Each year, the Writers’ Trust of Canada sponsors a writing workshop at the Vancouver Public Library. These are open to the public and free of charge, requiring only registration in advance.
Last year, they brought in playwright Dennis Foon. This spring’s presenter was Mary Novik, author of the award-winning novel, Conceit. Her topic was ‘Re-Imagining the Past’ and focused on incorporating history into fiction. Considering that participants’ work dealt with history from the 13th century to the 1990s, leading the session took a lot of skill and grace.
Participants’ work also varied in genres. Several sounded like straight-up memoirs, others seemed more documentary in style, one was even a combination of narrative poetry interspersed with short fiction. There were ‘heritage heroes’ and a complicated-sounding treatment of First Nations symbology. The one that sounded most heartfelt was the story told through the eyes of six-year-old girl at residential school, a girl who, as its author said, “…didn’t have her own mind…” because of where she was.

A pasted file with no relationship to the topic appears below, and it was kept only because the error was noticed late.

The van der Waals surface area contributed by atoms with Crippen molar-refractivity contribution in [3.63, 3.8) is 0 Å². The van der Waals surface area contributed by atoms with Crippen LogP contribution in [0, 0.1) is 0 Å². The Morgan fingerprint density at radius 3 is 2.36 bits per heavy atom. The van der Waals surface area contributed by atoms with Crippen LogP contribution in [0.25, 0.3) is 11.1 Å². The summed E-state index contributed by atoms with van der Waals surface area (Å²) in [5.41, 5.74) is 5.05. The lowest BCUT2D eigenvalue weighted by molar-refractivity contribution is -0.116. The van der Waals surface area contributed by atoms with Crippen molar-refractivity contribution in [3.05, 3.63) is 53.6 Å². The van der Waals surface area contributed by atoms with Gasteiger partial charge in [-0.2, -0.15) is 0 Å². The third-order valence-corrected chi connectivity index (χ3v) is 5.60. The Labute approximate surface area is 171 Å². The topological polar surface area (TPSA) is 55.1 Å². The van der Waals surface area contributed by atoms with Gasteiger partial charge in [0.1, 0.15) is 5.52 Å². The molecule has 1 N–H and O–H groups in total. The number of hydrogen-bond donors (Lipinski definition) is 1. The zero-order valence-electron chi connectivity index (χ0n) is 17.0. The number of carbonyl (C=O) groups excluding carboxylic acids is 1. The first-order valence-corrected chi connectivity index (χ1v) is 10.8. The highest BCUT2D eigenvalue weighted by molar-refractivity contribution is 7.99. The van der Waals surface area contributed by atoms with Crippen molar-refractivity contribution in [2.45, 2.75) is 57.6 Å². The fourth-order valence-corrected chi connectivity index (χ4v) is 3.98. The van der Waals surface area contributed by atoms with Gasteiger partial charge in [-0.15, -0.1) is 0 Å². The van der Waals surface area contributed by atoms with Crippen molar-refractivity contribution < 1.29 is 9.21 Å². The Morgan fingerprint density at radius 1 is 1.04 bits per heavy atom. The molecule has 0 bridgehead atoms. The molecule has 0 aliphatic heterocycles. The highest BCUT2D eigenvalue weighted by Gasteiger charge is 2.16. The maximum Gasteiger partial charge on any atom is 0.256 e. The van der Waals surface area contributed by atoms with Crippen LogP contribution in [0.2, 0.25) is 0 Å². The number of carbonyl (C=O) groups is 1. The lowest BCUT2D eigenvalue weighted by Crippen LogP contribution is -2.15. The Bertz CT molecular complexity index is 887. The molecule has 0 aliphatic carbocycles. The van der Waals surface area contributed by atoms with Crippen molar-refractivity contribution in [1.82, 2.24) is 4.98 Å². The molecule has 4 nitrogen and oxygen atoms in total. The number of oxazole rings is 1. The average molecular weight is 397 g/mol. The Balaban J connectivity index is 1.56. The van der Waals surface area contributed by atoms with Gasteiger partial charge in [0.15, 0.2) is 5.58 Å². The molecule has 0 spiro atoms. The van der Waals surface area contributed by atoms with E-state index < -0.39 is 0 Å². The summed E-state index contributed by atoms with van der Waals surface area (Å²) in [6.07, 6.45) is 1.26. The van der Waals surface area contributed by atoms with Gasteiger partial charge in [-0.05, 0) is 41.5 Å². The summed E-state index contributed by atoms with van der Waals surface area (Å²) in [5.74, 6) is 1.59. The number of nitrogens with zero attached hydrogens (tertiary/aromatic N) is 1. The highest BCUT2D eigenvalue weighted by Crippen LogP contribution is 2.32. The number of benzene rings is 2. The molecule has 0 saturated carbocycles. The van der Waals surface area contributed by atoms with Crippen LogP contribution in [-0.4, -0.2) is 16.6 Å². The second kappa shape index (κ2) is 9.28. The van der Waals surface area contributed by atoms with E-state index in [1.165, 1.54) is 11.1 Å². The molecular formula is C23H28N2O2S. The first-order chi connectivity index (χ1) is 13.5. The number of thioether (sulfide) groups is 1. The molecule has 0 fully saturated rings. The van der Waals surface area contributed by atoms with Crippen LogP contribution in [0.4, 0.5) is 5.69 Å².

One of the best aspects of the workshop was that we had to be prepared to talk about our work-in-progress. This meant I had to put together a ‘pitch’ for the book I’m working on. After having heard the others’ two-minute presentations of theirs, I’m not sure I did mine quite right. Still, this was a very useful learning point from the class – and it was good to be reminded that others, even those who seem confident about their writing, can be frustrated or stalled in their work.
After a short break, Mary made a presentation based on things she’s learned through her own experience as a writer. She dealt with topics ranging from “How much research is enough? (or, too much?” to “Which has priority in your story, truth or art?”
She answered questions and was so generous with her time, she even suggested we join her after the session for further conversation and time for networking.
The photo shows Mary relaxing at the bistro. Not pictured is the surrounding throng of admirers, the rest of us would-be successful novelists.